As I discussed previously, proxy servers are a pain. I wish they could be wiped from the face of the earth. But since that’s about as likely as everyone being off of Windows 7 by January 14, 2020 (didn’t you people learn from Windows XP?), we have to deal with them.
If you are setting up for doing Windows Autopilot user-driven Hybrid Azure AD Join deployments, you know that you need to install the Intune Connector for Active Directory (I’ll call it the ODJ Connector for short), as it’s responsible for creating the AD computer objects for each computer that is being deployed. The installation instructions include a link to a Work with existing on-premises proxy servers, but for some reason that article talks about “bypassing outbound proxies” using the installed .config files for the .NET executables that are installed by the ODJ Connector. I guess at some point we worked with a customer that couldn’t exempt their proxy configuration from user authentication, so they just wanted to poke a hole in the firewall for that one server instead. Interesting, but probably not what you’re looking for.
But it does at least provide some clues as to what is possible. The .NET Framework supports a declarative mechanism for all .NET executables to specify whatever proxy settings you care to configure. All of those are described in the Proxy configuration documentation.
Of course another customer asked for more details on how to do this. Rather than pointing them at some reference docs, I knew what they were trying to do, so I tried it out (a fun Memorial Day weekend activity). Of course to try it out I needed an actual proxy server. (I miss Microsoft Proxy Server.) I initially tried the open-source Squid proxy and decided that I really don’t like it (hence my comments about proxies that do SSL inspection in my previous blog post). So I switched to one that’s much easier to use, WinGate. It’s free for up to 10 users, and in my test environment I only have one (me) so that works well. So I disconnected my test environment, set up a new Windows Server 2019 VM, connected it to my test environment and the internet, and then installed WinGate to proxy between those two networks. It worked well with Microsoft Edge, so the next task was to get it to work with the ODJ Connector.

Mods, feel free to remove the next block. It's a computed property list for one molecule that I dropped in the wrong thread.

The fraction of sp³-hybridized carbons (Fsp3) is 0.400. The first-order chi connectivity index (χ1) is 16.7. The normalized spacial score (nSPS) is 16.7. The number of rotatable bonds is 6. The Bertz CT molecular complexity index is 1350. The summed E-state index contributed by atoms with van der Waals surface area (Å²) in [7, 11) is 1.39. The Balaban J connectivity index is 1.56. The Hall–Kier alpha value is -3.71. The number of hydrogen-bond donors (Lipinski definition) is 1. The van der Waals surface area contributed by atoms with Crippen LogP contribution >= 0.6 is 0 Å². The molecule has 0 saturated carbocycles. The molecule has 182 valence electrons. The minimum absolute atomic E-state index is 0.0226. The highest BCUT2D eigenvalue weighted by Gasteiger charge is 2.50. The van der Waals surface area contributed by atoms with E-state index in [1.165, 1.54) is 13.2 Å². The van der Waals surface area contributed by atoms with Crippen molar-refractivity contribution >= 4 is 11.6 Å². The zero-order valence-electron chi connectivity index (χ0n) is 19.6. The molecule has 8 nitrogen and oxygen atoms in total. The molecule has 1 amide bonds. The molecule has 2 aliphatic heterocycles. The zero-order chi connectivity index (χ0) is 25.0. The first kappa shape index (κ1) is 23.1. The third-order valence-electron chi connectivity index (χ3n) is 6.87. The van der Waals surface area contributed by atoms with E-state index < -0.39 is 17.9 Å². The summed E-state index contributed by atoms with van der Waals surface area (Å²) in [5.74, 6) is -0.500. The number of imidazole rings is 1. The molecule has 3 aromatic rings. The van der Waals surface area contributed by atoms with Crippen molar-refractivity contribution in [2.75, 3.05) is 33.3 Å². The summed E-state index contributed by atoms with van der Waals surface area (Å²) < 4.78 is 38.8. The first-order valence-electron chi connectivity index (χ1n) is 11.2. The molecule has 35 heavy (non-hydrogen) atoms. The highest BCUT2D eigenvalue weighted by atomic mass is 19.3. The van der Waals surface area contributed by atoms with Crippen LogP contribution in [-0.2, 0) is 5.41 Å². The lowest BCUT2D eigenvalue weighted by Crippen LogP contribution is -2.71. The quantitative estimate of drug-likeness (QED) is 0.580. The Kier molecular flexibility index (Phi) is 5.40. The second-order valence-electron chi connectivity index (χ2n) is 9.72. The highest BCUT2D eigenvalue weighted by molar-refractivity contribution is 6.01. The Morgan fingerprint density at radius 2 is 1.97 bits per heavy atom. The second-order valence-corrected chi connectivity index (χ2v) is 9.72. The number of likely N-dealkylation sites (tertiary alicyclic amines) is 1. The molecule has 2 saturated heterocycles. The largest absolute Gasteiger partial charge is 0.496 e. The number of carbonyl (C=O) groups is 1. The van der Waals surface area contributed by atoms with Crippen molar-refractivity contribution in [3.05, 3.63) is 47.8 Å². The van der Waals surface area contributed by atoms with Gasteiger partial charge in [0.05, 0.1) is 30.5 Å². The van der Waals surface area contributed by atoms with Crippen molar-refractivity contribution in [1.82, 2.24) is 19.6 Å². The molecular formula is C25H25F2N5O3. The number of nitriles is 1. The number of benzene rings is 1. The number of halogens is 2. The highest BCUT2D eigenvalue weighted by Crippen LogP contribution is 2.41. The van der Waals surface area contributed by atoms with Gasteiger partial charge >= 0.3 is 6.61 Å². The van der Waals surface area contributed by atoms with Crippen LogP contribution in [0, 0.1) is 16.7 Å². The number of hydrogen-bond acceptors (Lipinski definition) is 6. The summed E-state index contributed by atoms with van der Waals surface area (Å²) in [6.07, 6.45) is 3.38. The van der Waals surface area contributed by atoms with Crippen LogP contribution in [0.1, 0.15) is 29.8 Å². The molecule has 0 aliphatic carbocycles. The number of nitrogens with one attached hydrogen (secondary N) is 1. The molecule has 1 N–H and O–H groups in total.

Going back to the previous Intune documentation, it points to two different configuration files:
- C:\Program Files\Microsoft Intune\ODJConnector\ODJConnectorSvc\ODJConnectorSvc.exe.config. This is used by the ODJ Connector. It’s fairly likely that you’ll have to edit this one (unless you are using WPAD), as I couldn’t find any other way (e.g. winhttp) to make this work, and since this service runs as LocalSystem, it doesn’t discover the browser proxy.
- C:\Program Files\Microsoft Intune\ODJConnector\ODJConnectorUI\ODJConnectorUI.exe.config. This is used by the wizard that sets up the ODJ Connector. It has a better chance of discovering the proxy from the browser, so you might not need to edit this one. But it certainly won’t hurt either.
In both cases, the edits that need to be made to the .config files are the same. At the top of the file you’ll see these two lines:
<?xml version=”1.0″ encoding=”utf-8″ ?>
Right below those lines, you can add the needed proxy configuration. In my case, the proxy server was named “contoso-proxy” and it was listening on port 3128. So I needed these additional lines:
<proxy usesystemdefault=”false” proxyaddress=”http://contoso-proxy:3128″ />
Put in the name and port of your proxy server in place of mine above, save the file, and you should be set. (Restart the ODJ Connector service if it was running.) To troubleshoot, you can check the proxy server logs (did it get there) and the ODJ Connector event log (did it log any communication errors). (See this blog post for more troubleshooting suggestions.)
One of these days I’ll get around to fixing the Intune doc…